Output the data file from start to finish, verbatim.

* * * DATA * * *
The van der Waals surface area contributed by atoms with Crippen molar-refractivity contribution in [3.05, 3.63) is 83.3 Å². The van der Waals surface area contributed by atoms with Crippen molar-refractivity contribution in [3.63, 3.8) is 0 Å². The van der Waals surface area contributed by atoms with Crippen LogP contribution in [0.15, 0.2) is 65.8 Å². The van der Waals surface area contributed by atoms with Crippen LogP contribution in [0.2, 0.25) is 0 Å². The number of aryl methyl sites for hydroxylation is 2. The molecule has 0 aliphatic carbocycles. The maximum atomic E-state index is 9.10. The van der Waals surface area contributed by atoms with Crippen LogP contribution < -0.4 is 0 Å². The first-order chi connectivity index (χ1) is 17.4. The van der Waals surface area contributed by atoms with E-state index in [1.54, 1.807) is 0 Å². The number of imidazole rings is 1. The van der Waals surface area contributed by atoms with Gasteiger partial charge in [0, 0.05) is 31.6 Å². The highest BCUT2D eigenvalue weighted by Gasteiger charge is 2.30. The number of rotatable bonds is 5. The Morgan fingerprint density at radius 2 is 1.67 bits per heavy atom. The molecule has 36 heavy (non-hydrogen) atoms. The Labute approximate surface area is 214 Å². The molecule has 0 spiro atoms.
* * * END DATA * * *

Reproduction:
The van der Waals surface area contributed by atoms with Crippen molar-refractivity contribution in [3.05, 3.63) is 83.3 Å². The van der Waals surface area contributed by atoms with Crippen molar-refractivity contribution in [3.63, 3.8) is 0 Å². The van der Waals surface area contributed by atoms with Crippen LogP contribution in [0.15, 0.2) is 65.8 Å². The van der Waals surface area contributed by atoms with Crippen LogP contribution in [0.2, 0.25) is 0 Å². The number of aryl methyl sites for hydroxylation is 2. The molecule has 0 aliphatic carbocycles. The maximum atomic E-state index is 9.10. The van der Waals surface area contributed by atoms with Crippen LogP contribution < -0.4 is 0 Å². The first-order chi connectivity index (χ1) is 17.4. The van der Waals surface area contributed by atoms with E-state index in [1.54, 1.807) is 0 Å². The number of imidazole rings is 1. The van der Waals surface area contributed by atoms with Gasteiger partial charge in [0, 0.05) is 31.6 Å². The highest BCUT2D eigenvalue weighted by Gasteiger charge is 2.30. The number of rotatable bonds is 5. The Morgan fingerprint density at radius 2 is 1.67 bits per heavy atom. The molecule has 36 heavy (non-hydrogen) atoms. The Labute approximate surface area is 214 Å². The molecule has 0 spiro atoms.